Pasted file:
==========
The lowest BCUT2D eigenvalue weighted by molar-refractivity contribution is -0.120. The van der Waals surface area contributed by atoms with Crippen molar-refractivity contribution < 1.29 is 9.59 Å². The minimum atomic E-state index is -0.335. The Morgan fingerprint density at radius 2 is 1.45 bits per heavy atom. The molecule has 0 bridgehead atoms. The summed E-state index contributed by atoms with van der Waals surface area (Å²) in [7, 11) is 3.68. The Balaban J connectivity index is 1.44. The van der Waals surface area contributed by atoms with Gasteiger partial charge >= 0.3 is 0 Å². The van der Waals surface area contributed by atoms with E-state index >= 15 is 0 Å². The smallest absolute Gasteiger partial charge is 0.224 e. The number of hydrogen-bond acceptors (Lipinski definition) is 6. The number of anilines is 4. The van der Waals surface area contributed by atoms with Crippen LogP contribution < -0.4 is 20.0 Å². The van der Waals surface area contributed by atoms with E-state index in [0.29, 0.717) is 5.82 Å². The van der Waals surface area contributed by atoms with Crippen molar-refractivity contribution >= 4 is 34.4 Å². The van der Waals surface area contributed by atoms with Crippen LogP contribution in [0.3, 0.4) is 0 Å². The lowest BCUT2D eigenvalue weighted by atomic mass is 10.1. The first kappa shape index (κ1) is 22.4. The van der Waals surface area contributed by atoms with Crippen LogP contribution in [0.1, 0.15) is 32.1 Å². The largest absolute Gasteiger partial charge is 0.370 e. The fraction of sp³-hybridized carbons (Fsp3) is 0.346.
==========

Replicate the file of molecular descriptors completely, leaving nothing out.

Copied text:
The lowest BCUT2D eigenvalue weighted by molar-refractivity contribution is -0.120. The van der Waals surface area contributed by atoms with Crippen molar-refractivity contribution < 1.29 is 9.59 Å². The minimum atomic E-state index is -0.335. The Morgan fingerprint density at radius 2 is 1.45 bits per heavy atom. The molecule has 0 bridgehead atoms. The summed E-state index contributed by atoms with van der Waals surface area (Å²) in [7, 11) is 3.68. The Balaban J connectivity index is 1.44. The van der Waals surface area contributed by atoms with Gasteiger partial charge >= 0.3 is 0 Å². The van der Waals surface area contributed by atoms with E-state index >= 15 is 0 Å². The smallest absolute Gasteiger partial charge is 0.224 e. The number of hydrogen-bond acceptors (Lipinski definition) is 6. The number of anilines is 4. The van der Waals surface area contributed by atoms with Crippen LogP contribution < -0.4 is 20.0 Å². The van der Waals surface area contributed by atoms with E-state index in [0.29, 0.717) is 5.82 Å². The van der Waals surface area contributed by atoms with Crippen molar-refractivity contribution >= 4 is 34.4 Å². The van der Waals surface area contributed by atoms with Crippen LogP contribution in [0.3, 0.4) is 0 Å². The lowest BCUT2D eigenvalue weighted by atomic mass is 10.1. The first kappa shape index (κ1) is 22.4. The van der Waals surface area contributed by atoms with Crippen LogP contribution in [0.1, 0.15) is 32.1 Å². The largest absolute Gasteiger partial charge is 0.370 e. The fraction of sp³-hybridized carbons (Fsp3) is 0.346.